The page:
I grew up in the 70s, when kids didn’t wear bike helmets, and technology was far from part of everyday life. In fact, I distinctly remember the first time I played Pong on a 9-inch black and white TV sitting on the gold carpet of my friend’s parents’ bedroom. To us, lessons that were written included “don’t talk to strangers” and “look both ways before you cross the street.”
Now, I am a mom to two girls – going on 11 and 13. How things have changed! For the first seven years of their lives, I worked for a cybersecurity certification company. My time there gave me a deep appreciation for both the power and the dangers of the internet. It also prepared me to parent two digital natives. Now that my kids are tweens, I’m not sure they find that fortunate, but with apps, games and predator sophistication ever evolving, I am thankful. I’m thankful for the knowledge I gained about all the ways those with good skills and bad intentions can exploit the internet to hurt people. I also developed an understanding that as parents, it’s our duty to ensure our children become good digital citizens and are equipped with the instincts and tools they need to protect themselves online as early in life as possible.
The threats may be different today, but the lessons boil down to the same message – stay vigilant and make smart choices. A new school year, when socializing and schoolwork are sure to heat up, is a great opportunity to remind your kids that being online requires them to be good digital citizens year-round. This can ensure that they get the most out of their online life, from school resources to sites and apps that keep them connected with friends. Here are a few tips to keep your children safe as they head back to school:
- If your child gets a new device for the school year, follow these new device safety tips from The Center for Cyber Safety and Education.
- Set limits on your kids’ screen time and have them turn in their connected devices at bedtime. CCSE’s Children’s Internet Usage Study found that on school nights, almost half of kids surveyed in 4th – 8th grades were online at 11 pm or later, and 10% indicated they were even late to school because of their late night internet use.
- If your child is under the age of 13, they should not have social media accounts, according to Children’s Online Privacy Protection Act (COPPA). If your child is old enough, emphasize that they should only friend people they know, and they should never agree to meet anyone they met online in person.
- Remind them that anything they post (words or pictures) is never really deleted from the internet. You never know when something embarrassing or hurtful could come up. Challenge them not to post anything they wouldn’t want their grandmother to see or read.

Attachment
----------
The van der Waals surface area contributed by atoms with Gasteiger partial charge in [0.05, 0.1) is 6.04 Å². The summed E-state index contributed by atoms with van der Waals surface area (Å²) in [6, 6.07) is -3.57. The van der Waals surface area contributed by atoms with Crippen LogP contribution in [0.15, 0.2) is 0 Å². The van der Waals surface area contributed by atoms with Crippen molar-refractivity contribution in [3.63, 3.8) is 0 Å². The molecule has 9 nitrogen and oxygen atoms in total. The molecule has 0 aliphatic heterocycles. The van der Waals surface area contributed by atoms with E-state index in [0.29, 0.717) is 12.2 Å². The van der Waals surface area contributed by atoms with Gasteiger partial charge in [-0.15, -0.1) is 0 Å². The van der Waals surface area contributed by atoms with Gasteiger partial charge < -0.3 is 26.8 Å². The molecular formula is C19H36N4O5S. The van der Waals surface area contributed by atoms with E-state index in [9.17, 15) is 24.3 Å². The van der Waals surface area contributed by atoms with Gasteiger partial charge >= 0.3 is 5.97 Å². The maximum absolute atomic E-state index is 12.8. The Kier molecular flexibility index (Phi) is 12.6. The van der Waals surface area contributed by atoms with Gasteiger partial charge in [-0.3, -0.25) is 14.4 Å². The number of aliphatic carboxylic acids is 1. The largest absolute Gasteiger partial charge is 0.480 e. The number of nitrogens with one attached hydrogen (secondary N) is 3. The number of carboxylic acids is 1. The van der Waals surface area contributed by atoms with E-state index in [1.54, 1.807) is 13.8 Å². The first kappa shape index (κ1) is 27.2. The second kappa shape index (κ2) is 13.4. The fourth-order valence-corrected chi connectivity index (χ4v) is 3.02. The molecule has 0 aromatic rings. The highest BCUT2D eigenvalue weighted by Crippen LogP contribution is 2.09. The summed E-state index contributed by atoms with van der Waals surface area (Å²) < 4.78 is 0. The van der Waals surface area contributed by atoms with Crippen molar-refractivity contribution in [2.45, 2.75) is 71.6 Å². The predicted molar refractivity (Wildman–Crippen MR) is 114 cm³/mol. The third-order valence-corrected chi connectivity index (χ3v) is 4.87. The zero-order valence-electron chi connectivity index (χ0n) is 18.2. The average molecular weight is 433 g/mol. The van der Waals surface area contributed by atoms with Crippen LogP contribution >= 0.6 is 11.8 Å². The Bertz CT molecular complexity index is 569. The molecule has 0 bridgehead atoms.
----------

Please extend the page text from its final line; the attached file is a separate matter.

- Back to school means more opportunities for your child either to witness or become the victim of cyberbullying. October is both National Bullying Prevention and Cybersecurity Awareness Month. Use these commemorative events as an opportunity to heighten your family’s awareness about the dangers and to learn about the cyberbullying laws in your state.
Due probably in part to when I grew up and in part to my work in the cybersecurity industry, my children are just about the only ones in their grades and friend groups who don’t have smartphones, and I am just fine with that. They have tablets and access to a laptop, but they had to take cyber safety courses before going online, and I limit their screen time. I want them to realize and respect the power of the internet – positive and negative – and understand the weight of the responsibility that comes along with exploring it.
They’ll be absorbed into our digital economy soon enough. For now, I’m content to encourage (read: force) them to play outside as often as possible, to respect both the privilege and responsibility that comes with going online and to think carefully when they do. I hope it prevents them from losing out on their first real job opportunity because of a picture they posted on Facebook in 2019.
Written by: Sarah Nicholas
Sarah is the Director of Communications for Serendipity Communications. She lives in Plainwell, Michigan with her husband, daughters and stepson, with twin stepdaughters nearby. She is passionate about cyber safety education for children and enjoys ballet dancing, reading and volunteering at her children’s school.
The opinions voiced in this material are for general information only and are not intended to provide specific advice or recommendations for any individual. Ameris Bank does not endorse nor is affiliated with the companies listed in this article.